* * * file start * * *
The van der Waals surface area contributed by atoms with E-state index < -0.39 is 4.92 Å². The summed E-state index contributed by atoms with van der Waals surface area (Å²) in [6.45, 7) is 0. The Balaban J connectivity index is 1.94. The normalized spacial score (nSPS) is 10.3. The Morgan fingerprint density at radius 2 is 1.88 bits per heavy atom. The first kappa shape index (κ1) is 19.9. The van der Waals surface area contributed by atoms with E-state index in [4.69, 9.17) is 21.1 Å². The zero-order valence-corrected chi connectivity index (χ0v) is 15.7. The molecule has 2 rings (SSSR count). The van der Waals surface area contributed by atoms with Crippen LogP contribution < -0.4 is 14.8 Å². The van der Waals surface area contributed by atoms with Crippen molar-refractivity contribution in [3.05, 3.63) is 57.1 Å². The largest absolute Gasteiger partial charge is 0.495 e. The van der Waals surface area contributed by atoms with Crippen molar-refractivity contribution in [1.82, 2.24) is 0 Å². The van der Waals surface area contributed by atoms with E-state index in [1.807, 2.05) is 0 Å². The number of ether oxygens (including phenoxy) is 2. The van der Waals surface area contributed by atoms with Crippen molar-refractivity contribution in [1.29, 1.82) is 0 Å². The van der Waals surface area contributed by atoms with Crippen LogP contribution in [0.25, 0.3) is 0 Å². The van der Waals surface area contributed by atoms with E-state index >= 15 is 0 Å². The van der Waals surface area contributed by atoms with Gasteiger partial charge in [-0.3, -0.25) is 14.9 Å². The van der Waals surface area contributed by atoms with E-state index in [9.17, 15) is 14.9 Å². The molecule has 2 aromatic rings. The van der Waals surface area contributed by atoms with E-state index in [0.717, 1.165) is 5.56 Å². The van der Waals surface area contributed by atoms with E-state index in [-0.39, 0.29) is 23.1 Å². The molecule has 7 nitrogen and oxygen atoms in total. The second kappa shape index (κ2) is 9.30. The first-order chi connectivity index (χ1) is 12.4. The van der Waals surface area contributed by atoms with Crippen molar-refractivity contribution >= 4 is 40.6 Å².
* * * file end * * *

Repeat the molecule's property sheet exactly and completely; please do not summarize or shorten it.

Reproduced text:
The van der Waals surface area contributed by atoms with E-state index < -0.39 is 4.92 Å². The summed E-state index contributed by atoms with van der Waals surface area (Å²) in [6.45, 7) is 0. The Balaban J connectivity index is 1.94. The normalized spacial score (nSPS) is 10.3. The Morgan fingerprint density at radius 2 is 1.88 bits per heavy atom. The first kappa shape index (κ1) is 19.9. The van der Waals surface area contributed by atoms with E-state index in [4.69, 9.17) is 21.1 Å². The zero-order valence-corrected chi connectivity index (χ0v) is 15.7. The molecule has 2 rings (SSSR count). The van der Waals surface area contributed by atoms with Crippen LogP contribution < -0.4 is 14.8 Å². The van der Waals surface area contributed by atoms with Crippen molar-refractivity contribution in [3.05, 3.63) is 57.1 Å². The largest absolute Gasteiger partial charge is 0.495 e. The van der Waals surface area contributed by atoms with Crippen molar-refractivity contribution in [1.82, 2.24) is 0 Å². The van der Waals surface area contributed by atoms with E-state index in [1.807, 2.05) is 0 Å². The number of ether oxygens (including phenoxy) is 2. The van der Waals surface area contributed by atoms with Crippen molar-refractivity contribution in [1.29, 1.82) is 0 Å². The van der Waals surface area contributed by atoms with Crippen LogP contribution in [0.25, 0.3) is 0 Å². The van der Waals surface area contributed by atoms with E-state index >= 15 is 0 Å². The van der Waals surface area contributed by atoms with Gasteiger partial charge in [-0.3, -0.25) is 14.9 Å². The van der Waals surface area contributed by atoms with E-state index in [9.17, 15) is 14.9 Å². The molecule has 2 aromatic rings. The van der Waals surface area contributed by atoms with E-state index in [0.717, 1.165) is 5.56 Å². The van der Waals surface area contributed by atoms with E-state index in [-0.39, 0.29) is 23.1 Å². The molecule has 7 nitrogen and oxygen atoms in total. The second kappa shape index (κ2) is 9.30. The first-order chi connectivity index (χ1) is 12.4. The van der Waals surface area contributed by atoms with Crippen molar-refractivity contribution >= 4 is 40.6 Å².